Most of you will be too young to know the significance of October 6, 1985 in which case, read on. This was the day that a 22-year hoodoo was finally broken — it was the day Jaguar recorded its first major touring car victory in Australia. The last man to achieve such a feat was Bob Jane in the 4.2-litre Mark II saloon. But behind the wheel of the TWR XJS V12 was John Goss who powered the suave coupé to victory. In fact, all three Jags that entered finished in the top three places at Bathurst that year, the legendary 1,000km endurance event.
The British beauties got the better of home-grown favourite Holden and the International BMW teams, making it an even more extraordinary achievement. In fact, it was the biggest assault Mount Panorama had ever seen from an overseas team.
It was a truly memorable race that saw both JPS BMWs beached in a sand trap and though Bathurst favourite Peter Brock put up a glorious battle for victory, it was Goss who took the plaudits and deservedly so. Both he and his German co-driver Armin Hahne had prevailed over huge difficulties to seal first spot.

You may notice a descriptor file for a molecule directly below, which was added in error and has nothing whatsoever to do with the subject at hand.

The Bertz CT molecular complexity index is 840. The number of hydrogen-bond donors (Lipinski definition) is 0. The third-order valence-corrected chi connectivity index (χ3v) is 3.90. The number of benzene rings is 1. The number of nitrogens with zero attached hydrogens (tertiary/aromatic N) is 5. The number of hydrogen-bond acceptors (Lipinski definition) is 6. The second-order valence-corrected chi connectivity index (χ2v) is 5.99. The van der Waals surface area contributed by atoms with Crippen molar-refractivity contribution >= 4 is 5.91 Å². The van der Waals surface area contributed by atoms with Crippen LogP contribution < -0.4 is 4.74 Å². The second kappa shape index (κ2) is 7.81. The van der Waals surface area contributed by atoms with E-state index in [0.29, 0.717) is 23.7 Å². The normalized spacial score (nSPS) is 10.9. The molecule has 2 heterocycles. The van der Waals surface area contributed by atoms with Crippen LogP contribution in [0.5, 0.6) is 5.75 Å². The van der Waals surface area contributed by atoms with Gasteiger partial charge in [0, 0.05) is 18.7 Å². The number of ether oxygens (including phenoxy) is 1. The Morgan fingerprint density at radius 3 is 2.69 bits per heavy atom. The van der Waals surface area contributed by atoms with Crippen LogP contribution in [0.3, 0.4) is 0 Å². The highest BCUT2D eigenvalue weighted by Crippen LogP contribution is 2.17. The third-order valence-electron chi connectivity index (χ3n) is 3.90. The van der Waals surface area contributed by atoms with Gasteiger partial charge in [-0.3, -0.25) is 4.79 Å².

During the gruelling race, the 004 Jaguar's race seat broke giving Goss no back support though he somehow managed to complete his stint and remain on the coat tails of Tom Walkinshaw and Win Percy in the leading 005 XJS. But, the leaders were forced to retire due to engine failure.
Goss's pit crew tied the seat against the roll cage using duct tape but it snapped off again so he had to summon up super human strength to complete the race without a backrest. He even managed to set the fastest lap in the green and white, 8,000rpm revving XJS and held off the challenge from Brock in the HDT VK Commodore.
That Jag was one of four lightweight XJS racecars that were built by TWR in the early Eighties. They were made to challenge for the 1984 European Touring Car Championship. They featured lightweight panels while the 5.3-litre V12 was tuned to produce 500bhp.
They started every race of the 1984 ETTC, winning several, to give Walkinshaw the driver's title and Jaguar the manufacturer's title. At Bathurst the following year, the TWR Jag set the fastest-ever touring car speed when it hit 296kph on Conrod Straight. Both 004 and 005 were rebuilt by TWR where they shed 50kg and were fitted out with new aluminium radiators. But rather than return Down Under, TWR opted to miss the Great Race due to a financial disagreement with organisers and took the cars to Mount Fuji, Japan instead.
Regardless, it had done enough thanks to Goss and Hahne in 1985 to attain legendary status and it still draws in the crowds today in the Group A and C historic racing category.